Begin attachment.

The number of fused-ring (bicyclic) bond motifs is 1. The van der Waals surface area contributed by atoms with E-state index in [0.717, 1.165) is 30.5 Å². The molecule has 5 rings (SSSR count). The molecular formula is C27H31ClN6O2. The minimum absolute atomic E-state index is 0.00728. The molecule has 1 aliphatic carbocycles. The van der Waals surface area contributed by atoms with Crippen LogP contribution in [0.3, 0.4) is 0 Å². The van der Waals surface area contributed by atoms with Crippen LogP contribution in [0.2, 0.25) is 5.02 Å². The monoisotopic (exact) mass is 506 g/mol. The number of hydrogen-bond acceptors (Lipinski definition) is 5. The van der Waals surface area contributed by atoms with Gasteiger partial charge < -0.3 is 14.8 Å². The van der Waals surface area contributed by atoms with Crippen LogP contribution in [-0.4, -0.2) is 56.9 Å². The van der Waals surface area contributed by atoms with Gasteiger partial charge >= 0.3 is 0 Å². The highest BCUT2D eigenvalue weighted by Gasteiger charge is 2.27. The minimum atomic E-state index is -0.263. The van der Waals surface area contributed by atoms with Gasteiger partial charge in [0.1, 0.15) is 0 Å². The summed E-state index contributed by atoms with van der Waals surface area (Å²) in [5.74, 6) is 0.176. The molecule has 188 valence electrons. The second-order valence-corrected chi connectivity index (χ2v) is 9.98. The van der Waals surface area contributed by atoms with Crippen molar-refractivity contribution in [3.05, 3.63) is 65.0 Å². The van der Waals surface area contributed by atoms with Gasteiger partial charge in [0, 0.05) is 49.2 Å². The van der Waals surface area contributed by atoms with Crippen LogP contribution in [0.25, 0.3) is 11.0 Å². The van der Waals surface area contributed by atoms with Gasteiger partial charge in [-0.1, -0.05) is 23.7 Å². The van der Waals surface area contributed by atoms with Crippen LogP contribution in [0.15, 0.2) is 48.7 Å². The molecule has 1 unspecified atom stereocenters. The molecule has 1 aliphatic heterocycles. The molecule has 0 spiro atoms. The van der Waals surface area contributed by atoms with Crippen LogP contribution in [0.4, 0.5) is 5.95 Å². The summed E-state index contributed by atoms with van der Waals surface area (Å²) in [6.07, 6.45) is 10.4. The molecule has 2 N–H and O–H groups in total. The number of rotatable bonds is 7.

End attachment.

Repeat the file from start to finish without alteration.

The number of fused-ring (bicyclic) bond motifs is 1. The van der Waals surface area contributed by atoms with E-state index in [0.717, 1.165) is 30.5 Å². The molecule has 5 rings (SSSR count). The molecular formula is C27H31ClN6O2. The minimum absolute atomic E-state index is 0.00728. The molecule has 1 aliphatic carbocycles. The van der Waals surface area contributed by atoms with Crippen LogP contribution in [0.3, 0.4) is 0 Å². The van der Waals surface area contributed by atoms with Crippen LogP contribution in [0.2, 0.25) is 5.02 Å². The monoisotopic (exact) mass is 506 g/mol. The number of hydrogen-bond acceptors (Lipinski definition) is 5. The van der Waals surface area contributed by atoms with Gasteiger partial charge < -0.3 is 14.8 Å². The van der Waals surface area contributed by atoms with Crippen LogP contribution in [-0.4, -0.2) is 56.9 Å². The van der Waals surface area contributed by atoms with Gasteiger partial charge >= 0.3 is 0 Å². The highest BCUT2D eigenvalue weighted by Gasteiger charge is 2.27. The minimum atomic E-state index is -0.263. The van der Waals surface area contributed by atoms with Gasteiger partial charge in [0.1, 0.15) is 0 Å². The summed E-state index contributed by atoms with van der Waals surface area (Å²) in [5.74, 6) is 0.176. The molecule has 188 valence electrons. The second-order valence-corrected chi connectivity index (χ2v) is 9.98. The van der Waals surface area contributed by atoms with Crippen molar-refractivity contribution in [3.05, 3.63) is 65.0 Å². The van der Waals surface area contributed by atoms with Gasteiger partial charge in [0, 0.05) is 49.2 Å². The van der Waals surface area contributed by atoms with Crippen LogP contribution in [0.25, 0.3) is 11.0 Å². The van der Waals surface area contributed by atoms with Gasteiger partial charge in [-0.1, -0.05) is 23.7 Å². The van der Waals surface area contributed by atoms with Crippen LogP contribution in [0.15, 0.2) is 48.7 Å². The molecule has 1 unspecified atom stereocenters. The molecule has 1 aliphatic heterocycles. The molecule has 0 spiro atoms. The van der Waals surface area contributed by atoms with Crippen LogP contribution in [0.4, 0.5) is 5.95 Å². The summed E-state index contributed by atoms with van der Waals surface area (Å²) in [6.07, 6.45) is 10.4. The molecule has 2 N–H and O–H groups in total. The number of rotatable bonds is 7.